It appears that every year, I find myself sitting in on an oral session on a topic that I know very little about.  Last year it was the language identification session.  This year it was Dynamic Decoding.  I was most intrigued by this because I hadn't heard the term before.  When I asked someone what it was, they said "I don't know, Viterbi?".

I'm not quite sure this is a good enough distillation of the topic, but the papers in this session were about how to make on-the-fly (or post-training) modifications to language or pronunciation models.  This is a cool idea with clear practical importance -- how do you add words to a recognizer on a mobile device and have this appropriately incorporated into the LM and pronunciation model?  These two papers have some interesting WFST based approaches on this task.  I'll be curious to see learn more about this.  Also, if anyone has a more precise definition of this research area, I'd love to hear it.

Finally, some comments on two of the keynotes.

There were four keynotes at this year's Interspeech, two were about interesting inter/multi-disciplinary questions about how speech processing intersects with music and animal vocalization, respectively.

Chin-Hui Lee: An Information-Extraction Approach to Speech Analysis and Processing
A third was delivered by this years ISCA medalist, Chin-Hui Lee.  Prof. Lee's most famous accomplishment is MAP adaptation in acoustic modeling.  This is a researcher who spent a career treating speech recognition as a pattern matching problem.  This is a view embodied by the Fred Jelenik quote: "Every time I fire a linguist, the performance of the speech recognizer goes up".  What struck me, is that despite this view, in a talk summarizing a successful career, Prof. Lee presented a view of speech recognition that says that linguistic knowledge and speech science should be incorporated into the task.  This is an alternate perspective that has been investigated by a lot of talented researchers, including Hynek Hermansky, Jennifer Cole, Mark Hasegawa-Johnson, Alex Waibel, Hermann Ney (via speech-to-speech translation), Mari Ostendorf, Elizabeth Shriberg, Andreas Stolcke, Rene Beutler, Karen Livescu and many more (my apologies to anyone I missed).

I was struck by the evolution of perspective from someone who represents the statistical pattern matching approach to recognizing the potential importance of linguistic knowledge.

However, this talk was not so well received by some members of the audience for fairly obvious reasons.  Firstly, it over-played the importance of Prof. Lee's own contributions.  In a slide on "My contributions", virtually all major improvements to ASR over the last 20 years were mentioned including most styles of adaptation (including MAP), and virtually all major forms of discriminative training.  Secondly, it failed to recognize that the linguistic inspired approach that he was advocating for the future had been extensively researched by other talented peers.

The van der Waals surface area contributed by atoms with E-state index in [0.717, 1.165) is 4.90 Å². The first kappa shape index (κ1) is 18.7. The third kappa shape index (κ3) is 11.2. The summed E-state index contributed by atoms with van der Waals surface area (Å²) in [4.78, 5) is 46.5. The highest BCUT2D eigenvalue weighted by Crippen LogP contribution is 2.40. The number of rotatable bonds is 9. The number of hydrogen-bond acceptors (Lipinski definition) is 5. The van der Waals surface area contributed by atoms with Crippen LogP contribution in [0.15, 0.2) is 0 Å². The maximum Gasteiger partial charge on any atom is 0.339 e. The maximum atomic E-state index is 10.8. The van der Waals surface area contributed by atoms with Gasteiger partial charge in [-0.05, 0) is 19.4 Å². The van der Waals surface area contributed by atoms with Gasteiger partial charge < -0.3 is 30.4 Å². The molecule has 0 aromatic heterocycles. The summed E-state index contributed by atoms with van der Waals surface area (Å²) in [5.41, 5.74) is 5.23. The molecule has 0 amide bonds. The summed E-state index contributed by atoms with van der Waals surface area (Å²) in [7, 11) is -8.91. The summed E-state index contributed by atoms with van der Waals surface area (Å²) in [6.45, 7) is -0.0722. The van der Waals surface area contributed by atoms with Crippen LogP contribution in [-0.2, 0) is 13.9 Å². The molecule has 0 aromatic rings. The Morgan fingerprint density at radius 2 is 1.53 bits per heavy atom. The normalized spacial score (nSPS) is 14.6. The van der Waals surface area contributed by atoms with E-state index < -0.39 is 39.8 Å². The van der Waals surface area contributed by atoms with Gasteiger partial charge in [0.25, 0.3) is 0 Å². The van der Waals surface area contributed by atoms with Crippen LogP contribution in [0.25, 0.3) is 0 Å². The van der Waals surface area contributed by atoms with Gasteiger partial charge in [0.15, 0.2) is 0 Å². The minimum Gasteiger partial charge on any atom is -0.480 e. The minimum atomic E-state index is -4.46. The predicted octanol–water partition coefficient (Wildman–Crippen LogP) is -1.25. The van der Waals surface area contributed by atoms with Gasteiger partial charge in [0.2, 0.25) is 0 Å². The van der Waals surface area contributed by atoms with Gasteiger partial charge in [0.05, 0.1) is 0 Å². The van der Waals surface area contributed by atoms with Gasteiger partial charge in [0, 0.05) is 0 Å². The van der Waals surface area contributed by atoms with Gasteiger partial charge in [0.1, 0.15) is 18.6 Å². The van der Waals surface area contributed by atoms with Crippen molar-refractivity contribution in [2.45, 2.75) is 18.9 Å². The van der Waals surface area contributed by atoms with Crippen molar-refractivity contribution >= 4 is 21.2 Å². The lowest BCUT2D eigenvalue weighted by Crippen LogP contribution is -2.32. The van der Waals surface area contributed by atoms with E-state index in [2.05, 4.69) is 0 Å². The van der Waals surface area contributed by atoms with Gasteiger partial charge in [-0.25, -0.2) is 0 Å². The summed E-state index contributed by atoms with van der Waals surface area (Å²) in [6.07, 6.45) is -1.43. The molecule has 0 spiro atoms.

On balance, I found it a compelling message.  In principle, it understandably rubbed some people the wrong way.

Michael Riley: Weighted Transducers in Speech and Language Processing
I should preface my comments about Michael Riley's keynote by saying that we worked together while I was interning at Google.  I'm a fan.  Michael has the rare quality of being the smartest guy in the room without letting anyone know until its genuinely useful.

The best part of this keynote was the history of the Weighted Finite State Transducer.  This was a great story that takes place largely at Bell Labs in the 90s and features Fernando Pereira, Mehryar Mohri and, naturally, Michael Riley.  This section was appropriately personal, while presenting this relevant recent history.  The WFST is so ubiquitous in speech and NLP applications that it's easy to forget that it's has a human context.

Much of the rest of the keynote felt like a 3 hour tutorial compressed into 40 minutes.  This involved showing algorithms, and example WFSTs and describing all of the things that they can be used for.  While a successful demonstration of the breadth of application, it was presented at such a pace that it was difficult to get anything out of it, if you didn't know it already.  I'd point the interested to the references found on the OpenFST page for more thorough tutorials that can be digested at your own pace.

Interspeech 2012 was successful and fun.  Portland and the Hilton (and it's solid wifi) were excellent hosts.  There was good work and as ever more than I could see.  If you have great or favorite papers that I missed, please let me know!